Shadowland Tells Story through Dance
On Tuesday night, Shadowland, was performed at Penn State University in the Eisenhower Auditorium. Shadowland is a show that tells a story through the art form of dance.
At night, a girl falls asleep, and notices different shadows that appear on her wall. Once there, the wall in her room turns around she’s trapped. After seeing the mysterious creatures, an enticing flower, and a luring arm, a huge hand molded her into a half human half dog. From there, she goes on an eye-opening journey to discover who she is and her destiny.
The main props that were used were screens, lights, and the dancers’ own bodies. All nine dancers used shape shifting body techniques to create a variation of characters and different visualizations. They used their bodies to create a car, a man-horse, an elephant, a flower and several other illustrations from behind a screen. The screen in the center of the stage and the lights played a big part in creating these awesome depictions to the audience.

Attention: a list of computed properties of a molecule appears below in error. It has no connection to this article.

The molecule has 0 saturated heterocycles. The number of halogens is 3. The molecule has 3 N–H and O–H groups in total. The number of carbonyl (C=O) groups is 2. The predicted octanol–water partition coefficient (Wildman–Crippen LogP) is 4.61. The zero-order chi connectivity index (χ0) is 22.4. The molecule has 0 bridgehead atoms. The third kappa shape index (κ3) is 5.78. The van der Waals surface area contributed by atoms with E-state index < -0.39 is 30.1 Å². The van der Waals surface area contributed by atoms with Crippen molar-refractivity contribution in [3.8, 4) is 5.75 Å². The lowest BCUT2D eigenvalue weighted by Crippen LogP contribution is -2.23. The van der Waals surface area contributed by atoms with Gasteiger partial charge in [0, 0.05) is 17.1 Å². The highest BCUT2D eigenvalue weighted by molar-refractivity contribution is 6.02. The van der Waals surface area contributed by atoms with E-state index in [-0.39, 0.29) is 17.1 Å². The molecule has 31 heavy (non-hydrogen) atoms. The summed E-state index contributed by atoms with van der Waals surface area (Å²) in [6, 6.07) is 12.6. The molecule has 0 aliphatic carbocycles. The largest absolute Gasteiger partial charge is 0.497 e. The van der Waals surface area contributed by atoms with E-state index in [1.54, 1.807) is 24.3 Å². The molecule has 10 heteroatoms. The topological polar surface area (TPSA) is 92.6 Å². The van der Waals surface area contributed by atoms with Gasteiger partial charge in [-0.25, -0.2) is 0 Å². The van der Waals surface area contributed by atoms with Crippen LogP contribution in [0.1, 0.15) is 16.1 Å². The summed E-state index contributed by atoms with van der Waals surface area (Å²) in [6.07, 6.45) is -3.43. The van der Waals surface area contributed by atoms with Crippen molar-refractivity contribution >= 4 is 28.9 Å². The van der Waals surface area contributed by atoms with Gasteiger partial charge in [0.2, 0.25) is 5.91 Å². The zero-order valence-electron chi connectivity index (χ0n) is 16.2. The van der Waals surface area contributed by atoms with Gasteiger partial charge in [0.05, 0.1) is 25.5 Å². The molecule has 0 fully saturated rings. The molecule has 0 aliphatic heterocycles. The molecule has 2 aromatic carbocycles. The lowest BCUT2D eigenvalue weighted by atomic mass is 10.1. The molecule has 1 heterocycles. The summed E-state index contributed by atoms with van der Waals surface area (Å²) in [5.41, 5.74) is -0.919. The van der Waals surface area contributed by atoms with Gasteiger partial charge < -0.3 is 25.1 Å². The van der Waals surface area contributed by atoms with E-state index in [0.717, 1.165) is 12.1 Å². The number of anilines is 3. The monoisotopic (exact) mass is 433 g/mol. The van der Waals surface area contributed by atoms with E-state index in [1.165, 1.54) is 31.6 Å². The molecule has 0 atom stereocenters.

Shadowland was created by Pilobolus. Pilobolus uses signature collaborations of weight-sharing partnering and shape-shifting perspectives. Using human bodies to recreate iconic images has always been their main goal. In 2006, Pilobolus created a car with their own human bodies for a Hyundai commercial. Following that, they were asked to recreate images with their bodies in the form of shadows at the seventy-ninth annual Academy Awards ceremony. This recreation of iconic images in the form of moving shadows is what Shadowland is all about. In 2009, Shadowland was officially brought on stage to be performed.
Photo Credit: Ian Douglas